Written and drawn by Brian Fies.
Abrams Comic Arts, 2009.
Growing up in Kansas we took several school field trips to the Kansas Cosmosphere, a science museum devoted to space exploration. The exhibits devoted to liquid rockets, Robert Goddard, the Space Race and the lunar landing were extremely fascinating. Brian Fies shares some of that fascination with space exploration (and the attendant futurism) and applying his talents of science writing toward those subjects created the graphic novel Whatever Happened To The World Of Tomorrow?
This book begins with a young boy and his father as they are spectators to the scientific advancements that progressed from the 1939 World’s Fair in New York, where the first glimpses of the future are laid out by the awe striking exhibits to a very young main character. The book is divided into decades after this and the events of progress in space exploration (as well as its effects on terrestrial technology) are described through the end of World War II in 1945, Cold War fears of mutually assured destruction in 1955, changing social norms in 1965 and disillusionment with the orbital based space program in 1975 (after the high water mark of the manned lunar landings).
The character interactions between the son and father serve to frame the dialect between an older and younger generations view points. The father’s fears of the world are often counterbalanced by the son’s wonder with the future. The son provides the main narrative voice, but his authoritative narration exposits historical information about the changing world, from the introduction of frozen TV dinners to transistors to the manned space program to integrated circuits and satellites.
An additional narrative device is the inclusion of facsimile comics (short stories of only a few pages) that mirror the ephemeral comics of the time periods not only in fake ads and covers but in the story contents themselves. These comic pieces also track how the zeitgeist changes in opinion about technology, its value and the social construction and understanding of concepts such as good and evil. I found these a really clever way to address how the changing decades reflected society’s relationship to technology through the popular culture it produced.
The art style is cartoonish in the depiction of characters, but the images of space exploration are actual photographs from NASA archives. The compositing of drawn images and real photographs is tastefully accomplished though, and the book avoids becoming a photoshopped version of “fumetti” (which it should be noted is often used in common English to refer to photocomics but in Italian is used to refer to all comics).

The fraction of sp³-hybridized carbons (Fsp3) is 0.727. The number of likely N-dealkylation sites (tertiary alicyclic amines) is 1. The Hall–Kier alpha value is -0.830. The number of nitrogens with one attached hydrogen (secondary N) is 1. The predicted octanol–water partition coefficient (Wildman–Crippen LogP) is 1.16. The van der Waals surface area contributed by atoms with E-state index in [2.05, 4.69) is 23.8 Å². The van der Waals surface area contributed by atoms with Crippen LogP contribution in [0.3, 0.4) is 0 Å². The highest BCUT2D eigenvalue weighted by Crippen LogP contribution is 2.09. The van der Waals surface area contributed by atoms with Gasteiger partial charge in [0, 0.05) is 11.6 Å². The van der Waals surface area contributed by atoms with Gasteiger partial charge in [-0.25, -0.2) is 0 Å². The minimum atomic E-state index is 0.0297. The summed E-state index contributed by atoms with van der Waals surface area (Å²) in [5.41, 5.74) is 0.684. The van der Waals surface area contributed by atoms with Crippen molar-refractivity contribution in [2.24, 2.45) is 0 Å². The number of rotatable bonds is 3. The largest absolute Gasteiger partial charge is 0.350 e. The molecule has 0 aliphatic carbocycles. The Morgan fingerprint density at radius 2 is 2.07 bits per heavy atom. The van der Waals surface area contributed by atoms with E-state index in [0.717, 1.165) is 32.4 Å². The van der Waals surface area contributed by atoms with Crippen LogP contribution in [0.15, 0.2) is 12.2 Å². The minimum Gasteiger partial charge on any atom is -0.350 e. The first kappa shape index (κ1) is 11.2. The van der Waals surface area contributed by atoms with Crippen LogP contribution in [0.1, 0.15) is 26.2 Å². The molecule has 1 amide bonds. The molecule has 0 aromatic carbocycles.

Two things I noted that were rather obvious conceits of the book. The age of the characters does not progress in real time though the events that are described do, often being couched in science writing describing specific dates. At the beginning of the book, the 1939 World’s Fair, I get the impression that the son is maybe 6 or 7 and the father is probably late 20s or early 30s. At the end of the book, which I took to be somewhere in the early 1980s the son is maybe early 20s and the father is in his 50s. I chalk this up to comic book time, which has always been an elastic quantity and a prerequisite is the suspension of disbelief in this regard if one is to enjoy the genre of superheroes. The incongruity of aging in this book allows that swath of decades to be experienced as the maturation of the narrator son character into adulthood, which makes sense for the presentation of the story but is noticeable to the reader due to the historical specifics and date facts that are in the text.
The boy’s mother is also inexplicably absent. It is not that this single parent family is somehow contra to imagined nuclear family ideals for that time, but there is never really any mention of the mother or her absence. That absence is made conspicuous by such complete omission, but I find this to be a wise decision of Fries’ part. A simple throwaway line at the beginning that explains the father is a widower would have been most writers’ solution to the absence of a mother. By never mentioning the mother and staying away from too much backstory building, the author makes the dialectic between the son and the father more symbolic, more iconic of the generational gap. That also aids in the reading of the aging of the characters not reflecting real time.
This is a well-written and enjoyable book. I would not hesitate to give this to an American History 1945-to-present high school class the first week of a semester and tell them “by next week I want you to have read this, then we will start the boring old textbook written in 1977 but in the 20th edition now”. Science writing and history that is appealing to a general audience is a great thing and this book achieves that end.